avy rains of January had swelled the river, broken the pontoon bridge, and overflowed the whole bottom, so that the causeway was four feet under water, and General Slocum was compelled to look higher up for a passage over the Savannah river. He moved up to Sister's Ferry, but even there the river with its overflowed bottoms was near three miles wide, and he did not succeed in getting his whole wing across until during the first week of February. In the mean time General Grant had sent me Grover's division of the Nineteenth corps to garrison Savannah, and had drawn the Twenty-third corps, Major-General Schofield, from Tennessee, and sent it to reinforce the commands of Major-Generals Terry and Palmer, operating on the coast of North Carolina, to prepare the way for my coming. On the eighteenth of January I transferred the forts and city of Savannah to Major-General Foster, commanding the Department of the South, imparted to him my plans of operations, and instructed him how to fo
rling an officer as is known in the service. He will do the rebels and their shattered cause as much damage as any General in the army. During the twenty-first, General Foster drove in the rebel pickets twice — the One Hundredth regiment, New York volunteers, Colonel Dandy, making two most gallant charges, upon which he was heartily congratulated by General J. B. Howell, commanding the First brigade, First division. Captain Granger, Company K, of the One Hundredth, charged fully up to Mrs. Grover's, driving the enemy from that point, they being there in force. Captain Meborne, of the First New York mounted rifles, also gallantly drove the enemy three hours. The rebel picket line is in range of ours, and the enemy develops a large adjacent force. They are also reported to be in full force, with infantry and cavalry, under command of Lee — another nephew of General R. E. Lee--at Chapin's Bluff, four miles and a half from the Grover house. The gunboats commenced shelling the ene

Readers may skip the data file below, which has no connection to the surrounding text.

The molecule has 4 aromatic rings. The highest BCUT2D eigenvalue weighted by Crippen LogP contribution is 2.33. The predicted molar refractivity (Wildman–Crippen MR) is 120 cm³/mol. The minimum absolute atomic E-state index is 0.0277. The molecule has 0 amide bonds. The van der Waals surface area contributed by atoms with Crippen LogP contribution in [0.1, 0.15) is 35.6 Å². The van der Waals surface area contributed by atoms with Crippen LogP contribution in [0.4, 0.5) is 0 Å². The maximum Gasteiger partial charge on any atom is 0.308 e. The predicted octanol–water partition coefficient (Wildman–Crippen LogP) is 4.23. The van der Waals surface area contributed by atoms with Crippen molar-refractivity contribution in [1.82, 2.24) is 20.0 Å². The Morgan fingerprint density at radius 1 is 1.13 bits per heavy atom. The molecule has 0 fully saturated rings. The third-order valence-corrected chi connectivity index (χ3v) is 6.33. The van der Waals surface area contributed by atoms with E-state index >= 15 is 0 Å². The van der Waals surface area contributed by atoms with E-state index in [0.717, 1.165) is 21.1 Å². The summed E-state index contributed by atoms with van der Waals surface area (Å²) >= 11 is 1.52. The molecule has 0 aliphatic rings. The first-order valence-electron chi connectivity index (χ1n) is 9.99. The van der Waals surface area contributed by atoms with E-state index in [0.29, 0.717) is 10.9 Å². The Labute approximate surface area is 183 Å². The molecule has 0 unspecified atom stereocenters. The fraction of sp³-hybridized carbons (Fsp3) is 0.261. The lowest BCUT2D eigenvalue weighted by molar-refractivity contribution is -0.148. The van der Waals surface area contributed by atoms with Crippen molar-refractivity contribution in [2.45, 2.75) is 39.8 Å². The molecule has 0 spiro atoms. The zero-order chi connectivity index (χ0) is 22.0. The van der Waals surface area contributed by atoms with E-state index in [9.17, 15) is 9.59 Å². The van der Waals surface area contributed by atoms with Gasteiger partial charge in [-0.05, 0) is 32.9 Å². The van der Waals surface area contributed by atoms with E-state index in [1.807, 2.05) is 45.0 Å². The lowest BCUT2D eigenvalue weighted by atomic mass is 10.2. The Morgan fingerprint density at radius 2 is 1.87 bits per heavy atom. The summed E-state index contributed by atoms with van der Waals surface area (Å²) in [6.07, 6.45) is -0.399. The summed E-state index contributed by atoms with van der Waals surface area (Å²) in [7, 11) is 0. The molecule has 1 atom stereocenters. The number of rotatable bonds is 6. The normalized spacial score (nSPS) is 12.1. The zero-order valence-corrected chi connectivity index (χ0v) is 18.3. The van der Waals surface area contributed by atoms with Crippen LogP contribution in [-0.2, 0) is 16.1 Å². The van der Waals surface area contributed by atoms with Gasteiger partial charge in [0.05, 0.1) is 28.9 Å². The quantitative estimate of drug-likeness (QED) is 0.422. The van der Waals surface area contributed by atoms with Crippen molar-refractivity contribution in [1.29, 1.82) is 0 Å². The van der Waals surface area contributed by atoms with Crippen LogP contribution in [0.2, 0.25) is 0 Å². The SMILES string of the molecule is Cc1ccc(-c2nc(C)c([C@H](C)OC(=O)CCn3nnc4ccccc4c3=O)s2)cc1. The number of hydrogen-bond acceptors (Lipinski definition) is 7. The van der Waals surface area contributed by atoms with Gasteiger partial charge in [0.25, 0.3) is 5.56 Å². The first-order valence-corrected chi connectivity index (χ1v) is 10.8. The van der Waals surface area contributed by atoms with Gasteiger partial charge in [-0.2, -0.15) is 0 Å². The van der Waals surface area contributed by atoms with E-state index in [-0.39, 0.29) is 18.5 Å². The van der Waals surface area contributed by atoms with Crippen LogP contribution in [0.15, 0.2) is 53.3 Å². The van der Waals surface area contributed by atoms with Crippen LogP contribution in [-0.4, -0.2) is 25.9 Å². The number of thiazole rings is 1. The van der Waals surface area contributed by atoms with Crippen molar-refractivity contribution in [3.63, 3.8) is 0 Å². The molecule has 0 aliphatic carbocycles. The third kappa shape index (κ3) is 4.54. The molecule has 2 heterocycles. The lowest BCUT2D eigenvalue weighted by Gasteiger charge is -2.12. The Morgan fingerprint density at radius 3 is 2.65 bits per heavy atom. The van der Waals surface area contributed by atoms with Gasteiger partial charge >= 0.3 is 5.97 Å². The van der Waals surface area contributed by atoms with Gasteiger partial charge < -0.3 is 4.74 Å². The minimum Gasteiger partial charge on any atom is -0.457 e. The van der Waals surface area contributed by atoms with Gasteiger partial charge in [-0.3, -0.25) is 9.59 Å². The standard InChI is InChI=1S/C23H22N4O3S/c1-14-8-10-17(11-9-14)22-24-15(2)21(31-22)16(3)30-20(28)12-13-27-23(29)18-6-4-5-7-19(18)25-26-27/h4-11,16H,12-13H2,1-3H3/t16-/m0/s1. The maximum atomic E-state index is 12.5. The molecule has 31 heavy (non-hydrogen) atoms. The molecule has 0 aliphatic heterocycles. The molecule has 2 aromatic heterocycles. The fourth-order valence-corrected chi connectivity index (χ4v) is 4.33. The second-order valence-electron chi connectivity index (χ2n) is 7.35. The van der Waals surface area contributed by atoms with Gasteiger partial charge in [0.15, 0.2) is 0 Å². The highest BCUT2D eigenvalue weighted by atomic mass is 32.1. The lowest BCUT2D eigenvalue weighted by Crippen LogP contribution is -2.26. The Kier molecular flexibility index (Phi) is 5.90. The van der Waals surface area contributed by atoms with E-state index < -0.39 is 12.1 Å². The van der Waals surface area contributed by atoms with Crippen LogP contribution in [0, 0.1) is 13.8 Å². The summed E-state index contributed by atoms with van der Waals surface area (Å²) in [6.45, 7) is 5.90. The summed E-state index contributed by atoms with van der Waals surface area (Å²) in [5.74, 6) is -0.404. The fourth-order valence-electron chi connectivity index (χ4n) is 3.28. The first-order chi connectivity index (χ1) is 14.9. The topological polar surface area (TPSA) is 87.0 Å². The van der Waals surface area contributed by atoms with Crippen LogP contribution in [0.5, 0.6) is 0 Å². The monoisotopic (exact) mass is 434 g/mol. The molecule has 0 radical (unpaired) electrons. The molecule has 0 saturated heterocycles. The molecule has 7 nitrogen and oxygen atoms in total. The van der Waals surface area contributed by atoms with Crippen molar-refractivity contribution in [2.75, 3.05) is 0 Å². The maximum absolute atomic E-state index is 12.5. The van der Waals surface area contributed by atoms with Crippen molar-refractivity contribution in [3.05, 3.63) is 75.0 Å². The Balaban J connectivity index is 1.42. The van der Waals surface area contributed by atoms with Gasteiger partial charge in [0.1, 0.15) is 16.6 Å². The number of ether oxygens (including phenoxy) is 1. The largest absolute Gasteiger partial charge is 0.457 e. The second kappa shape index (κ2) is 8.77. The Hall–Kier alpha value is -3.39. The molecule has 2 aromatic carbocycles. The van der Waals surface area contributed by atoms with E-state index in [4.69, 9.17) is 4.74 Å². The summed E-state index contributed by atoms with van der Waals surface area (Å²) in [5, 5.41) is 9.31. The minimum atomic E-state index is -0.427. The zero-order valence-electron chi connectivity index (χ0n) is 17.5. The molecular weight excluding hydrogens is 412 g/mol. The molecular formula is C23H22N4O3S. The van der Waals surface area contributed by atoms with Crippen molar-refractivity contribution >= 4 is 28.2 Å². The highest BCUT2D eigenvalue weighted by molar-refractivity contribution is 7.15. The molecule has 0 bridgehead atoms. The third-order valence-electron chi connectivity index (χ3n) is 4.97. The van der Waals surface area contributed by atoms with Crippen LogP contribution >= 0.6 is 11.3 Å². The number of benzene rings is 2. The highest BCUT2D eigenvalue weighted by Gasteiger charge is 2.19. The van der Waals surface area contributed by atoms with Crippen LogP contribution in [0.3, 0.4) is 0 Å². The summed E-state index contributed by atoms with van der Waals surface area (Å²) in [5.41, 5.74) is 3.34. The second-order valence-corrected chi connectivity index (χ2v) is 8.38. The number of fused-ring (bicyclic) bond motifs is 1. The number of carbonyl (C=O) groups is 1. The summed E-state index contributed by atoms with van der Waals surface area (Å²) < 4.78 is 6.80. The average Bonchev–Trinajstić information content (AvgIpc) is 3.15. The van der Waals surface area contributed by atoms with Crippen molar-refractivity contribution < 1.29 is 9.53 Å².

ston, June 14. For some time past it has been known that a batch of Yankee prisoners, comprising the highest rank now in our hands, were soon to be brought hither to share the pleasure of the bombardment. They accordingly arrived on Sunday. We give a list of their names and rank: Brig.-Gen. Seymour, Col. W. C. Lee, Brig.-Gen. Wessels, Col. R. White, Brig.-Gen. Scammon, Col. H. O. Bolinger, Brig.-Gen. Shaler, Col. H. L. Brown, Brig.-Gen. Heckman, Col. E. L. Dana, Col. T. G. Grover, Col. E. Fardell, Col. R. Hawkins, Lt.-Col. E. G. Hays, Col. W. Harriman, Lt.-Col. N. B. Hunter, Col. J. H. Lebman, Lt.-Col. T. N. Higgin botham, Col. O. H. Lagrange, Major J. E. Clarke, Major D. A. Carpenter, Major W. Crandall, Major H. D. Gant, Major J. Hall, Major J. N. Johnson, Major E. W. Bates, Major O. H. Barnes, Major W. Y. Baker, Lt.-Col. E. Alcott, Lt.-Col. J. Potsley, Lt.-Col. A. F. Rogers, Lt.-Col J. H. Burnham, Lt.-Col. C. P. Baldwin, Lt. C